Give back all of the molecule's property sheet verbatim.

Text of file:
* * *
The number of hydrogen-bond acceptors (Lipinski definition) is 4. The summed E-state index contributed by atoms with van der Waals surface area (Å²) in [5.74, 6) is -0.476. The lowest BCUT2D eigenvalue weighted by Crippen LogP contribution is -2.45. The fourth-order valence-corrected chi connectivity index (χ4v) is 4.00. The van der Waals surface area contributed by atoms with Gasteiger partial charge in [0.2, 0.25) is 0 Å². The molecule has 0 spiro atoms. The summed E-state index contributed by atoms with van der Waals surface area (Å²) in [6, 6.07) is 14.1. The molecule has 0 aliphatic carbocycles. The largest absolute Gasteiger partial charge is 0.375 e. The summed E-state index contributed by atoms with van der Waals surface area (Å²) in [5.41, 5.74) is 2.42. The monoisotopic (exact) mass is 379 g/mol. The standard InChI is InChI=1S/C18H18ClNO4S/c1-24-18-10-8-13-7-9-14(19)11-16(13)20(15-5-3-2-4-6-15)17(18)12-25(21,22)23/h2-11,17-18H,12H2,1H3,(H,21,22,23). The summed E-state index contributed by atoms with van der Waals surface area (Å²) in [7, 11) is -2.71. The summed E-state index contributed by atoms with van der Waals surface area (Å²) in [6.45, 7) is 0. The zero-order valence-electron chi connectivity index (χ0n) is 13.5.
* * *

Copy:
The number of hydrogen-bond acceptors (Lipinski definition) is 4. The summed E-state index contributed by atoms with van der Waals surface area (Å²) in [5.74, 6) is -0.476. The lowest BCUT2D eigenvalue weighted by Crippen LogP contribution is -2.45. The fourth-order valence-corrected chi connectivity index (χ4v) is 4.00. The van der Waals surface area contributed by atoms with Gasteiger partial charge in [0.2, 0.25) is 0 Å². The molecule has 0 spiro atoms. The summed E-state index contributed by atoms with van der Waals surface area (Å²) in [6, 6.07) is 14.1. The molecule has 0 aliphatic carbocycles. The largest absolute Gasteiger partial charge is 0.375 e. The summed E-state index contributed by atoms with van der Waals surface area (Å²) in [5.41, 5.74) is 2.42. The monoisotopic (exact) mass is 379 g/mol. The standard InChI is InChI=1S/C18H18ClNO4S/c1-24-18-10-8-13-7-9-14(19)11-16(13)20(15-5-3-2-4-6-15)17(18)12-25(21,22)23/h2-11,17-18H,12H2,1H3,(H,21,22,23). The summed E-state index contributed by atoms with van der Waals surface area (Å²) in [7, 11) is -2.71. The summed E-state index contributed by atoms with van der Waals surface area (Å²) in [6.45, 7) is 0. The zero-order valence-electron chi connectivity index (χ0n) is 13.5.